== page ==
Nearly 30 million people in the United States and Mexico depend on water from the Colorado River. In addition, the river water irrigates nearly four million acres of land in the U.S. and 500,000 acres in Mexico. About one-half of the salinity in the river comes from natural sources, and the other half comes from human uses of the water and activities near the river. The threat of salinity is a major concern – it affects agricultural, municipal and industrial water users. Salts dissolved in Colorado River water cause more than $300 million in damages each year.
How is the CWCB involved in controlling salinity in the Colorado River Basin?
The CWCB, in collaboration with the Colorado Department of Public Health and Environment
(CDPHE), represents the State of Colorado in the Colorado River Basin Salinity Control Program (CRBSCP). The CRBSCP is a cooperative effort of the seven Colorado River Basin states, the federal government and basin water users to limit increases in river salinity.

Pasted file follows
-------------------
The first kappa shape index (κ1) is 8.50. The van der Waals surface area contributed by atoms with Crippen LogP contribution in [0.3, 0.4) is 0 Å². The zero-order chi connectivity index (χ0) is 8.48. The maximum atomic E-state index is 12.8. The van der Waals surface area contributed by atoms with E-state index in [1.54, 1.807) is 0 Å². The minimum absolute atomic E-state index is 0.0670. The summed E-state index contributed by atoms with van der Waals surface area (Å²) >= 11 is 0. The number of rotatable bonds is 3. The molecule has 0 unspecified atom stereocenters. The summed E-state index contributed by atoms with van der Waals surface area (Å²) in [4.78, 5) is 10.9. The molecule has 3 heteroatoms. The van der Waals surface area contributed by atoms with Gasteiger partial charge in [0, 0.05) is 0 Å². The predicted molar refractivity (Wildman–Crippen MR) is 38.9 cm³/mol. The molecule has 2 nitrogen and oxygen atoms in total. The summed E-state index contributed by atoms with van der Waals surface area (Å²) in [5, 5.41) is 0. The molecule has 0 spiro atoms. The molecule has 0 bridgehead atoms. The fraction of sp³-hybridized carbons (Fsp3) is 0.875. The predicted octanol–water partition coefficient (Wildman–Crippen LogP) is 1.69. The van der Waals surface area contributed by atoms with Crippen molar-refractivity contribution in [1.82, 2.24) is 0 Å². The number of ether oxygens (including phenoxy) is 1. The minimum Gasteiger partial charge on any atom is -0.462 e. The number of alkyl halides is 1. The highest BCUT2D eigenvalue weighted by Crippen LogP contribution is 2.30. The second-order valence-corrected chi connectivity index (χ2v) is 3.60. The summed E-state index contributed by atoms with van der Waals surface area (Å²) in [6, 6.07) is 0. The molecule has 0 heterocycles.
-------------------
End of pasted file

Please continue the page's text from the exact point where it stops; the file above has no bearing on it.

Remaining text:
What does the Program do?
The Program reduces salinity, preventing salts from dissolving and mixing with the river’s flow. Irrigation improvements and vegetation management reduce water available to transport salts vertically, laterally and on the soil surface. Point sources, such as saline springs, also are controlled. The Program, a long-term interstate and interagency public/private partnership effort, is carried out to reduce the amount of salts in the river and its associated impacts in the basin.
The combined efforts of the Program have resulted in the control of an estimated 772,627 tons of salt per year. This salt reduction results in reduced damages of about $88 million/year.
More information about the Program is provided in the Colorado River Basin Salinity Control Program brochure